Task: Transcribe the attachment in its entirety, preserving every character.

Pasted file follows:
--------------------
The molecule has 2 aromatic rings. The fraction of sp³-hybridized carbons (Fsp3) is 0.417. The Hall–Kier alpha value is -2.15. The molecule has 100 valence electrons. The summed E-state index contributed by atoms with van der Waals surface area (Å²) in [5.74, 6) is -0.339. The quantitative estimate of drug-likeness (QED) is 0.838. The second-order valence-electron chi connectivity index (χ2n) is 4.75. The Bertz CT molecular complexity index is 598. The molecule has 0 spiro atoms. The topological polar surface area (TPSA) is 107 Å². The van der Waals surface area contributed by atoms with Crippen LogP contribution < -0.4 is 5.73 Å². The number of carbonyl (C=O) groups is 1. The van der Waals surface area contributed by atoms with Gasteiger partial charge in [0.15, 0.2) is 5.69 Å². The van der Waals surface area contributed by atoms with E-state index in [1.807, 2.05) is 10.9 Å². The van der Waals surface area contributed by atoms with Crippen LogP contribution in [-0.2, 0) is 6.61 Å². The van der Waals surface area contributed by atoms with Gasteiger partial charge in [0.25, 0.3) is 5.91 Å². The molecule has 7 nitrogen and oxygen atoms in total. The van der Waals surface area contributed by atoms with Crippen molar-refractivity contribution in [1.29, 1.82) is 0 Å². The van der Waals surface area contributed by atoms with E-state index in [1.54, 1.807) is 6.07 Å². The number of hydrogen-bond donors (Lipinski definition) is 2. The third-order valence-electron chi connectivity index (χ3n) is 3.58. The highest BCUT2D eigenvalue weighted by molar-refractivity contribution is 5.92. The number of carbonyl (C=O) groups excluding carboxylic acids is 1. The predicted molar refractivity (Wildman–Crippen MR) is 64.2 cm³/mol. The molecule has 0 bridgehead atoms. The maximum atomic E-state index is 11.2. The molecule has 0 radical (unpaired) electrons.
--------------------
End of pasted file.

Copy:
The molecule has 2 aromatic rings. The fraction of sp³-hybridized carbons (Fsp3) is 0.417. The Hall–Kier alpha value is -2.15. The molecule has 100 valence electrons. The summed E-state index contributed by atoms with van der Waals surface area (Å²) in [5.74, 6) is -0.339. The quantitative estimate of drug-likeness (QED) is 0.838. The second-order valence-electron chi connectivity index (χ2n) is 4.75. The Bertz CT molecular complexity index is 598. The molecule has 0 spiro atoms. The topological polar surface area (TPSA) is 107 Å². The van der Waals surface area contributed by atoms with Crippen LogP contribution < -0.4 is 5.73 Å². The number of carbonyl (C=O) groups is 1. The van der Waals surface area contributed by atoms with Gasteiger partial charge in [0.15, 0.2) is 5.69 Å². The van der Waals surface area contributed by atoms with E-state index in [1.807, 2.05) is 10.9 Å². The van der Waals surface area contributed by atoms with Crippen LogP contribution in [-0.2, 0) is 6.61 Å². The van der Waals surface area contributed by atoms with Gasteiger partial charge in [0.25, 0.3) is 5.91 Å². The molecule has 7 nitrogen and oxygen atoms in total. The van der Waals surface area contributed by atoms with Crippen molar-refractivity contribution in [1.29, 1.82) is 0 Å². The van der Waals surface area contributed by atoms with E-state index in [1.54, 1.807) is 6.07 Å². The number of hydrogen-bond donors (Lipinski definition) is 2. The third-order valence-electron chi connectivity index (χ3n) is 3.58. The highest BCUT2D eigenvalue weighted by molar-refractivity contribution is 5.92. The number of carbonyl (C=O) groups excluding carboxylic acids is 1. The predicted molar refractivity (Wildman–Crippen MR) is 64.2 cm³/mol. The molecule has 0 bridgehead atoms. The maximum atomic E-state index is 11.2. The molecule has 0 radical (unpaired) electrons.